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excerpt from “Nation Induced Disorder”

By Mahogany L. Browne

It is easy to singularly define people by the worst thing that they have ever done, but it becomes more difficult to imagine what we would want the world to do if it were us.
                                                                                                 -- Clint Smith

if my mother were ever convicted for her addiction         like my father               I wonder
who I would be robbing now

               the data from the Fragile Families Study say
               my kind of survival displays more behavioral problems
               & early juvenile delinquencies

I say:     you right                        I rode into the night w/a pistol in my grey hoody        – spitting image
                             of my father:

                             his nickname akin to boom
                             his red skin the only thing I remember
                             him towering over me   black hair        red bloodshot eyes

already running
already gone

this is the closest I’ve ever been to becoming
a woman with a number for a name
it’s easier than one might think
to lose yourself so quickly in search of country


Marathon runs of Wentworth
Mist the room like smoke clouds
& I know TV is only TV to someone
That ain’t never been forced to look
Outside their own heartbreak before

What’s a cliff dive to a black man
hustled by his own country?

He earns 92 cents an hour
& my tuition still ain’t free
The woman behind the financial aid counter
Asks me what my father makes

I say:
Furniture for the dorms here
I say:
Grandfatherless children
I say:
I don’t know
I don’t know
I don’t know
Who he is




Listen as Mahogany L. Browne reads an excerpt from "Nation Induced Disorder."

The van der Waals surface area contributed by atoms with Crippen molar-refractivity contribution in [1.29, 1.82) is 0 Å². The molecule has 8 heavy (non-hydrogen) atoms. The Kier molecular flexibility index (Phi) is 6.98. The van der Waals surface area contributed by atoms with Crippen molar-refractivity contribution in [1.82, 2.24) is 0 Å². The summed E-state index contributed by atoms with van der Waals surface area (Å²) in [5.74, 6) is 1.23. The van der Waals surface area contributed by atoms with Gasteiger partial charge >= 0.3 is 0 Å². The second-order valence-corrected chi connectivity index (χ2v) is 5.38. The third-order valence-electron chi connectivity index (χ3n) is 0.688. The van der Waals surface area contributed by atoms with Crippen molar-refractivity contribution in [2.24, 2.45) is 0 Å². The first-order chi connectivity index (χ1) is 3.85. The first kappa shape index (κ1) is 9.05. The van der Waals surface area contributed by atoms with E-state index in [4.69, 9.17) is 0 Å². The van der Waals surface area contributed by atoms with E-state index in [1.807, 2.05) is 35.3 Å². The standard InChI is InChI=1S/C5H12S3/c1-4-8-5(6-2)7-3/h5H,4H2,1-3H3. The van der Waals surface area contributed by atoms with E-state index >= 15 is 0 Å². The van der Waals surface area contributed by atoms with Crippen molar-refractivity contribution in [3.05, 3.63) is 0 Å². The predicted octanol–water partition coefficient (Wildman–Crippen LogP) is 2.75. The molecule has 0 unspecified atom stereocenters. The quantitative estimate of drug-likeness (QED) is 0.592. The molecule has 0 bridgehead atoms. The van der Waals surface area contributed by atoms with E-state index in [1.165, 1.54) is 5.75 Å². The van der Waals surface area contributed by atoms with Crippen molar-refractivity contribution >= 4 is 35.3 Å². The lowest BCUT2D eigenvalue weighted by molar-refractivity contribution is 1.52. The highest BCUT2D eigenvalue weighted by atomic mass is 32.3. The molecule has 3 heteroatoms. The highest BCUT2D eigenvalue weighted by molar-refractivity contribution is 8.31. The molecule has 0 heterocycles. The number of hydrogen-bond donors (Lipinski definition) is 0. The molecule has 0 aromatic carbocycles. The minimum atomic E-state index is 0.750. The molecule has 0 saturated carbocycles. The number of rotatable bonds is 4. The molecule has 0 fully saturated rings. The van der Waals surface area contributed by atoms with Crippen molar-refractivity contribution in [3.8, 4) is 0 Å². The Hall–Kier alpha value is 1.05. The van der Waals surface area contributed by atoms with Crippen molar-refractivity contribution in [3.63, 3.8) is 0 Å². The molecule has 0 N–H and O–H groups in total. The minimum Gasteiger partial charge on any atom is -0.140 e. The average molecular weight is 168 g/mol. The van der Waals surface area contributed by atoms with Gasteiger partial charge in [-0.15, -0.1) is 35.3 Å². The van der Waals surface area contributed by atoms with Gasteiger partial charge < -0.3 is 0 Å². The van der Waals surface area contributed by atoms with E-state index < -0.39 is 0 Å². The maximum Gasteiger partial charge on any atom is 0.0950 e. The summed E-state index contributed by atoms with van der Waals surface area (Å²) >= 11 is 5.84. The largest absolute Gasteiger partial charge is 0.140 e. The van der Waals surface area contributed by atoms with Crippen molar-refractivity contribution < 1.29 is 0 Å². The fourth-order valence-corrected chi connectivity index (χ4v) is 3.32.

Added: Monday, March 18, 2019  /  Used with permission. This Split This Rock poem is presented as part of "What Is It, Then, Between Us?: Poetry & Democracy," the third annual programming initiative of the Poetry Coalition. This national initiative is made possible in part by a grant from the Ford Foundation secured by the Academy of American Poets.
Mahogany L. Browne
Photo by Jennie Bergqvist.

Mahogany L. Browne is a writer, organizer & educator. Executive Director of Bowery Poetry Club & Artistic Director of Urban Word NYC & Poetry Coordinator at St. Francis College. Browne has received fellowships from Agnes Gund, Air Serenbe, Cave Canem, Poets House, Mellon Research & Rauschenberg. She is the author of Woke: A Young Poets Call to Justice, Woke Baby & Black Girl Magic (Macmillan), Kissing Caskets (Yes Yes Books) & Dear Twitter (Penmanship Books). She is also the founder of the Woke Baby Book Fair (a nationwide diversity literature campaign) & as an Arts for Justice grantee, is completing her first book of essays on mass incarceration, investigating its impact on women and children. She lives in Brooklyn, NY.

Browne was invited as a Featured Poet for Split This Rock Poetry Festival: Poems of Provocation & Witness (March 26-28, 2020) in Washington, DC which was cancelled as a result of the coronavirus pandemic. Split This Rock began a virtual poetry reading series in May 2020 which included a reading by Mahogany L. Browne, Kimberly Blaeser, Leah Lakshmi Piepzna-Samarasinha, and Marilyn Chin on May 29, 2020.

Other poems by this author